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Time to turn ‘omnichannel’ thinking on its head.

A bank’s technology solutions play a major role in its growth and success. If your institution has been drinking the Omnichannel Kool-Aid, now is a good time for a Technology Assessment from Cornerstone Advisors.

Cornerstone’s Technology Assessment can help you determine if your systems and processes are supporting the organization’s strategic goals. We can help you stay competitive – and leave Omnichannel Lala Land in the rear-view mirror.

Contact Cornerstone Advisors today to learn more.

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2 Responses to “We Will Never Get to the Omni Promised Land”

  1. Cloud computing was the buzzword 5 years ago. Today cloud computing is recognized as a viable alternative to in-house computing.

    All new concepts quickly become or get called “buzzwords” because mass education is one of the most time-consuming and challenging activities that can be undertaken. Without the constant drum beat and repetition of a concept, it dies. With it, the term gets demonized as a “buzzword” and not achievable.

    Consultants love to call new terms or concepts “buzzwords” and dismiss them because they are high-risk propositions that many do not have the desire to tackle.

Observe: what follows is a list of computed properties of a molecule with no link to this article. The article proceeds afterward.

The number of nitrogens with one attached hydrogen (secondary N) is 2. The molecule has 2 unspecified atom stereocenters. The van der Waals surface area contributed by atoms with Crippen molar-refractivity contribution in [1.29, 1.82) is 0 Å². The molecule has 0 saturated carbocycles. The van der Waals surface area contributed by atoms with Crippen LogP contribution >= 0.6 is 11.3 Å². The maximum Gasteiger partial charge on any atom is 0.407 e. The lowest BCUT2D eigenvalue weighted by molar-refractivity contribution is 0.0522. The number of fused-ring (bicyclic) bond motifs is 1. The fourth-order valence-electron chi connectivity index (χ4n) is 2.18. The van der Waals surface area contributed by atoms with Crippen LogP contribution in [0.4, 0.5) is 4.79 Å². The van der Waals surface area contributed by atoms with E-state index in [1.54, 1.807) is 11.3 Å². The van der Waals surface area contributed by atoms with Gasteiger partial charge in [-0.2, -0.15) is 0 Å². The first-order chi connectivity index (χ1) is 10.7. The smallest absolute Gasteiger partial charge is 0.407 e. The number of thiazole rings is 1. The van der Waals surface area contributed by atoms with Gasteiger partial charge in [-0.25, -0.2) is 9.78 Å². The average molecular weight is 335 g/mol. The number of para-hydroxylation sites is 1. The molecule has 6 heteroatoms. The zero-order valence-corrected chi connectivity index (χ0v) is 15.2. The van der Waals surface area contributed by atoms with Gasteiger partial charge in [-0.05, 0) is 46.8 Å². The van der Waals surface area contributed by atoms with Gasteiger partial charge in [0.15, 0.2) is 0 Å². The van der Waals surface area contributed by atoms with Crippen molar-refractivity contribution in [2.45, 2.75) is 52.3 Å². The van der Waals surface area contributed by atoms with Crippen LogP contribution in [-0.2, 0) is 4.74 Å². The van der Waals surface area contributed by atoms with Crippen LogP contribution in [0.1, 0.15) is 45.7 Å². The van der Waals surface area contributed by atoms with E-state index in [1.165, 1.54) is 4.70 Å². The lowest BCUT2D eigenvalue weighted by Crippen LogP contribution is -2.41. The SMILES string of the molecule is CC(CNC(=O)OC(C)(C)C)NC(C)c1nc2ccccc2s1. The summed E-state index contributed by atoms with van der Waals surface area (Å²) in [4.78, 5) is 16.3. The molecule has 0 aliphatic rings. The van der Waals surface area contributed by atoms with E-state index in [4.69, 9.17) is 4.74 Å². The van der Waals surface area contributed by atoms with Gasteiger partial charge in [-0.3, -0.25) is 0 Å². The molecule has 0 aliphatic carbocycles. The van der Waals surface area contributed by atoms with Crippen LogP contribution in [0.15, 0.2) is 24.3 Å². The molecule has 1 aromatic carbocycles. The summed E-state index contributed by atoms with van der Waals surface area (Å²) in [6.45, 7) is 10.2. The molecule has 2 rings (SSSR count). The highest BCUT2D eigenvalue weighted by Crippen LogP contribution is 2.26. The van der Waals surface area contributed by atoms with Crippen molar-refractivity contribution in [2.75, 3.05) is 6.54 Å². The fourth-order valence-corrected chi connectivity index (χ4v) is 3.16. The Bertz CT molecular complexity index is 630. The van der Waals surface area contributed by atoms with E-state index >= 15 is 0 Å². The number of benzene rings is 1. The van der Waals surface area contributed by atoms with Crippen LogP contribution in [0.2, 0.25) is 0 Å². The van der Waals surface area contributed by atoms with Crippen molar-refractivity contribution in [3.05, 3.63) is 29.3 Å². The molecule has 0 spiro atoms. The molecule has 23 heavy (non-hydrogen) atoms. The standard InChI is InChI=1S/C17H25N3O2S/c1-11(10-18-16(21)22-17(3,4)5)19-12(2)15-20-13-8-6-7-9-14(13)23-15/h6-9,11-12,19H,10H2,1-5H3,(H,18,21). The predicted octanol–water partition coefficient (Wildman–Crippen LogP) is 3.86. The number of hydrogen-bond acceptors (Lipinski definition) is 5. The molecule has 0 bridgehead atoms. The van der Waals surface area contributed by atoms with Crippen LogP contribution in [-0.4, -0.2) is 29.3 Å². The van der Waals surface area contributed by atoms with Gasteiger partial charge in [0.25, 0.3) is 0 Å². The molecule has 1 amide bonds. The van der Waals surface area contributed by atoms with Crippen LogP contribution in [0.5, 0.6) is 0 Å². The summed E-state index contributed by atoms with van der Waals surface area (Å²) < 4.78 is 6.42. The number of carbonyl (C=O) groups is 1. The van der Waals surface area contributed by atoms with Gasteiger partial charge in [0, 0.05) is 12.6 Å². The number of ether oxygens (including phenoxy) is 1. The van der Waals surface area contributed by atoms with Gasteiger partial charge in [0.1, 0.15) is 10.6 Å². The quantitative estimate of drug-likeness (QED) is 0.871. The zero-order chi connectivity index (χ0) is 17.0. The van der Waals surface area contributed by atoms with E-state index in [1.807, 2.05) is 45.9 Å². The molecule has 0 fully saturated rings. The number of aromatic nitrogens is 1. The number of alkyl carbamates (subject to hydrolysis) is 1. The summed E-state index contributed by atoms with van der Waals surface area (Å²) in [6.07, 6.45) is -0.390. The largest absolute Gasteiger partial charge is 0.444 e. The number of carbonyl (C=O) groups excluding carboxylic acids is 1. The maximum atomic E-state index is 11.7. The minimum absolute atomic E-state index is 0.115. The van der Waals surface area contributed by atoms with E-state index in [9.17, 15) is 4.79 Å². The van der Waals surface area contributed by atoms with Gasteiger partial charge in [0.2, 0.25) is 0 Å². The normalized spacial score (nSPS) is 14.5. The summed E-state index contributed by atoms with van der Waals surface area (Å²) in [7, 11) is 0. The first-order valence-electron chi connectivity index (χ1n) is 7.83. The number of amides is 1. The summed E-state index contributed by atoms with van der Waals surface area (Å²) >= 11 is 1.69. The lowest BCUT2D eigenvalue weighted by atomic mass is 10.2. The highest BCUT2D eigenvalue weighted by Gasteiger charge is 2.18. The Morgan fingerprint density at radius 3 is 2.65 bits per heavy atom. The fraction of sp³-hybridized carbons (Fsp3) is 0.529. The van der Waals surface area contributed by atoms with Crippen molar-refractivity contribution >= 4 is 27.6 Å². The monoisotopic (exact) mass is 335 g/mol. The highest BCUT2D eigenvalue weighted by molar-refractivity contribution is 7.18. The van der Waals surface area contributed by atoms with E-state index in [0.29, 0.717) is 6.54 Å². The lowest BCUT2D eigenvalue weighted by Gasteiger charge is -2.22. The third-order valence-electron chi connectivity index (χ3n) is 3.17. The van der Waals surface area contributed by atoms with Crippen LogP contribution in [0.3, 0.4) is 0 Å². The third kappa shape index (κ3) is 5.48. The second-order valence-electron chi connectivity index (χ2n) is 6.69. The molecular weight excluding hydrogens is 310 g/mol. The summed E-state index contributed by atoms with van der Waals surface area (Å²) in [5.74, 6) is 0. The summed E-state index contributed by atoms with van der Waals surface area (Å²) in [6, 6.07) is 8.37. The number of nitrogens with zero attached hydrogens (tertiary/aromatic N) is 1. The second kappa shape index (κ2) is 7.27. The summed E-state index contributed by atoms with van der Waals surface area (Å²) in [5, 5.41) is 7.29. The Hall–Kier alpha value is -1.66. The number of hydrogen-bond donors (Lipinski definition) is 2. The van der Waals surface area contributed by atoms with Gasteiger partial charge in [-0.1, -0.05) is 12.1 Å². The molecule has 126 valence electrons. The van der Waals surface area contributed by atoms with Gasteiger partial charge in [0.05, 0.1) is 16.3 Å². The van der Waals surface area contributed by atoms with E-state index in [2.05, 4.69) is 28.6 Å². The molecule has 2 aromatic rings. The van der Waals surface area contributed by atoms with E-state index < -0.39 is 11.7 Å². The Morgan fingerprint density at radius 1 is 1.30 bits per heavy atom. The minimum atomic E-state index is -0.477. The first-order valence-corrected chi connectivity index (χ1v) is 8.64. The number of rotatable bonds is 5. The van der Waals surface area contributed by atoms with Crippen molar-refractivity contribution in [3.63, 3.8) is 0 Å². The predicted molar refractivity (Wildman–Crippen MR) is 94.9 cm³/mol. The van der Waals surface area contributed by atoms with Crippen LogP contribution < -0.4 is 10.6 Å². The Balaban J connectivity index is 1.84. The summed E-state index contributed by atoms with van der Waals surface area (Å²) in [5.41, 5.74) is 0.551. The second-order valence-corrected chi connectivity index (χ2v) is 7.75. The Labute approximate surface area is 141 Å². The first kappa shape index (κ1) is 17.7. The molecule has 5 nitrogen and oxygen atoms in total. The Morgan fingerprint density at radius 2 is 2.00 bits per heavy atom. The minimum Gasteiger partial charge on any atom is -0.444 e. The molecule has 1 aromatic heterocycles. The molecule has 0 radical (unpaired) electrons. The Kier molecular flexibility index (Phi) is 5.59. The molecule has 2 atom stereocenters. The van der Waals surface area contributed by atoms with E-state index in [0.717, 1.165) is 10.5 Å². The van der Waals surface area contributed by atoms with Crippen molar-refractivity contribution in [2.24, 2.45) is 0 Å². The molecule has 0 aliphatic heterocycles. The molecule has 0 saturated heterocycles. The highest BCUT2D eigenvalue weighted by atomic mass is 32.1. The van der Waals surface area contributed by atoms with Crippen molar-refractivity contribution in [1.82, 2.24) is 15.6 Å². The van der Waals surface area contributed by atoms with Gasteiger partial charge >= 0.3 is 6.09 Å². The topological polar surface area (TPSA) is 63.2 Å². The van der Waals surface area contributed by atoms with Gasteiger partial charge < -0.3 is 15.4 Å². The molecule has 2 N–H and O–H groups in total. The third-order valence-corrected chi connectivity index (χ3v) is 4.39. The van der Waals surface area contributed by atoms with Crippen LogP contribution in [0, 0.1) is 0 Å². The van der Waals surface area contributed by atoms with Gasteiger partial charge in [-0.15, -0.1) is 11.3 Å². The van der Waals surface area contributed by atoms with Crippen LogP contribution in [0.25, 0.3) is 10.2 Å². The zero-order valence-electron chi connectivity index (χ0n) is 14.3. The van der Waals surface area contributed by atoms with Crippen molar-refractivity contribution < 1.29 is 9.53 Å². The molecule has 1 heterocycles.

You indicate that there are no integration standards and solution providers do not want to connect to each other. I have to disagree. CUFX is a credit union integration standard that is making slow but positive progress. APIs and web-service interfaces happen every day in every industry including financial services. I will grant you that the vast majority of core banking system providers are discouraging connectivity, but even that will change through cooperative efforts or better integration tools and platforms.

    Omni-channel is real, it is coming and there are solution providers that are making significant headway.

  2. Love it. Harkens back to the days when DBMS was going to be the savior for financial services and Cullinet was going to lead us to the promised land. Nice job, Steve.